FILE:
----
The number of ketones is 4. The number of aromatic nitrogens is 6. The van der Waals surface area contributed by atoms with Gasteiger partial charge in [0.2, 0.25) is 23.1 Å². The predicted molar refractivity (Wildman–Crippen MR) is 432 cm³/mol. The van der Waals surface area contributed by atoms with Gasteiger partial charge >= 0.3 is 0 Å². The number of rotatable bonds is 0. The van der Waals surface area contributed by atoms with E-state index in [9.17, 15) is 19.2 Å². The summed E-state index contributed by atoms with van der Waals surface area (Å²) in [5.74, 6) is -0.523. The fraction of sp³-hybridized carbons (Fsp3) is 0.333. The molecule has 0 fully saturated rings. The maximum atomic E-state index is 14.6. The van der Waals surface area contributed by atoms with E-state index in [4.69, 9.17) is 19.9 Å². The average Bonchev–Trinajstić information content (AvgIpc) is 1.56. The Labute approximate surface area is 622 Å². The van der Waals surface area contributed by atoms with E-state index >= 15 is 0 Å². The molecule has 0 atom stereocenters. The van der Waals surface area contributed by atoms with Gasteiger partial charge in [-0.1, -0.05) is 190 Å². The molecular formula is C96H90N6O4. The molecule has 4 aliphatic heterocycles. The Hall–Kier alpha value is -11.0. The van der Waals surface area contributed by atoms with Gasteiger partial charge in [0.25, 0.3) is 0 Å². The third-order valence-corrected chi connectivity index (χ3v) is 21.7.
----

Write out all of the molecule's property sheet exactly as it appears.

The number of ketones is 4. The number of aromatic nitrogens is 6. The van der Waals surface area contributed by atoms with Gasteiger partial charge in [0.2, 0.25) is 23.1 Å². The predicted molar refractivity (Wildman–Crippen MR) is 432 cm³/mol. The van der Waals surface area contributed by atoms with Gasteiger partial charge >= 0.3 is 0 Å². The number of rotatable bonds is 0. The van der Waals surface area contributed by atoms with E-state index in [9.17, 15) is 19.2 Å². The summed E-state index contributed by atoms with van der Waals surface area (Å²) in [5.74, 6) is -0.523. The fraction of sp³-hybridized carbons (Fsp3) is 0.333. The molecule has 0 fully saturated rings. The maximum atomic E-state index is 14.6. The van der Waals surface area contributed by atoms with E-state index in [4.69, 9.17) is 19.9 Å². The average Bonchev–Trinajstić information content (AvgIpc) is 1.56. The Labute approximate surface area is 622 Å². The van der Waals surface area contributed by atoms with E-state index >= 15 is 0 Å². The molecule has 0 atom stereocenters. The van der Waals surface area contributed by atoms with Gasteiger partial charge in [-0.1, -0.05) is 190 Å². The molecular formula is C96H90N6O4. The molecule has 4 aliphatic heterocycles. The Hall–Kier alpha value is -11.0. The van der Waals surface area contributed by atoms with Gasteiger partial charge in [0.25, 0.3) is 0 Å². The third-order valence-corrected chi connectivity index (χ3v) is 21.7.